We've been fans of Founders Brewing Co. for a long time—we love their porter and Breakfast Stout, and we'd happily drink their All-Day IPA, well, all day. So it was fun to chat with Founders Brewmaster Jeremy Kosmicki about how he learned to brew, the challenges of the job, and what he thinks will come next in the American craft brewing scene.
When did you first decide to get into the beer industry?
Back in 1995, after a very short stint at college, I started noticing strange looking bottles in the beer coolers at a few stores around town. I didn't really like the taste of domestic macro at the time, so I was definitely ready to try something new. I remember my first purchase was 22-ounce bottles of Sam Adams Cranberry Lambic and Old Fezziwig Ale, and I thought they were really fun and completely different from anything I'd ever had.
My cousin was attending school in Kalamazoo at that time, which led us to discover Bell's beers. We were so impressed with their beers, especially Two Hearted Ale, that we bought a homebrew kit and set out to have some fun and make some tasty concoctions. Until then, my dream had always been to play guitar in a rock and roll band, but all of sudden making beer for a living definitely became an alternate goal!
How did you learn to brew? How did you find your way to Founders?
So we started off with a few recipe kits and the beers came out pretty decent. Soon we were creating our own recipes and trying out different ingredients. We never got all that advanced with our homebrewing but I definitely thought I had developed a good palate for recognizing what these raw materials (malt, hops, etc) would contribute to the finished product.
"The best part was that Founders was a bit desperate too, and gave us the green light to change the recipes and develop new beers however we saw fit—as long as they were big and flavorful."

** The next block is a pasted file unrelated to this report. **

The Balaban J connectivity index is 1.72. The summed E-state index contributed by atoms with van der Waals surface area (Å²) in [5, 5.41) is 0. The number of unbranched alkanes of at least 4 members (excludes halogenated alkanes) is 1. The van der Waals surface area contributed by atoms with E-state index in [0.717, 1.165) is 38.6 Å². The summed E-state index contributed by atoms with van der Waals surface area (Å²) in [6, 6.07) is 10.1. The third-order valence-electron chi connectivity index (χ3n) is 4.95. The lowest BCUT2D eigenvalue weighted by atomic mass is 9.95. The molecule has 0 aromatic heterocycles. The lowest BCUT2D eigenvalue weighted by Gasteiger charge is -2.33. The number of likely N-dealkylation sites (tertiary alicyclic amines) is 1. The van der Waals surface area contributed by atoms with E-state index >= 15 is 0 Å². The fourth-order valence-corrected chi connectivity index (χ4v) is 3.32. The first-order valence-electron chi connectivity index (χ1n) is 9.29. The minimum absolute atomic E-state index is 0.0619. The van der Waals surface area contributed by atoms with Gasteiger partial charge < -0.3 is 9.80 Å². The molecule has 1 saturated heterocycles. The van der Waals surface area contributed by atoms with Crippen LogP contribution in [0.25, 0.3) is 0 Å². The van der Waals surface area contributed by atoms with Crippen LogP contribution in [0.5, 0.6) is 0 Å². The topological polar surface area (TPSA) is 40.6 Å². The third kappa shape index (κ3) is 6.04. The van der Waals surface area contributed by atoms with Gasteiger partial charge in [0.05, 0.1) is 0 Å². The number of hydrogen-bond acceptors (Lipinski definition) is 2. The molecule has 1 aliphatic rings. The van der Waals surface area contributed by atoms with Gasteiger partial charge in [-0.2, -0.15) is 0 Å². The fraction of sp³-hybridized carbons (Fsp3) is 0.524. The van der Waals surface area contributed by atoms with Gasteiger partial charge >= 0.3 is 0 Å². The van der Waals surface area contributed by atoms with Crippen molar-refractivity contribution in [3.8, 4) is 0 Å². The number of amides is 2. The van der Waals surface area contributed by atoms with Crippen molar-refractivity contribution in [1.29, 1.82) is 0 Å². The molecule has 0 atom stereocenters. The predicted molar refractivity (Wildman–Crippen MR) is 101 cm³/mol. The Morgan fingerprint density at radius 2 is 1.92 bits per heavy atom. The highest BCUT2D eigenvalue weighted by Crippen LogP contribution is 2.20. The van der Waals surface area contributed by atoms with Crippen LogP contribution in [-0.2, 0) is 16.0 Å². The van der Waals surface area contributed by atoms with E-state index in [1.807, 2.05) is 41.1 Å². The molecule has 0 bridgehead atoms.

In 2000, I found myself unemployed and a bit desperate. My girlfriend (now wife) persuaded me to apply for a job at our local brewery. Founders was honestly not one of my favorites at the time, but I went down there and asked if they needed any help. I started working on their packaging line that very day. Bottling and kegging was only a part time gig then, so I did everything I could around there to get involved and get some hours. By 2002, Founders had hired a new brewer (who happened to be a good friend of mine and someone I had introduced to homebrewing years prior). I became the assistant brewer, where my duties included running the packaging line, warehouse, cellar and helping with brews. The best part was that Founders was a bit desperate too, and gave us the green light to change the recipes and develop new beers however we saw fit—as long as they were big and flavorful. That plan worked out pretty well for everyone.
What's a typical day on the job like for you? How much brewing do you personally do these days?
There were many years where all I had to do was come in and make beer/transfer beer/package beer every day. In 2005, I took over as Head Brewer and with that came quite a few additional tasks and responsibilities, but I still was personally making nearly every drop of beer we produced. Soon, though, we began expanding quite rapidly and I had to start training some new people to help out. Up until a few years ago, I was still brewing almost every day, but these days, I manage a crew of nine brewers and assistants that brew around the clock. Removing myself from a lot of the day-to-day details has allowed me to travel to conferences and do events for Founders with a little less stress about being away from the brewery for an extended period of time.
Last year we bought a 3 barrel pilot brew system where I can experiment and perfect recipes on a small scale before ramping them up to the big system. I brew on that about every other week, and it's been quite helpful in working through some new ideas. Other than that, I go to a lot of meetings. And taste a lot of beer!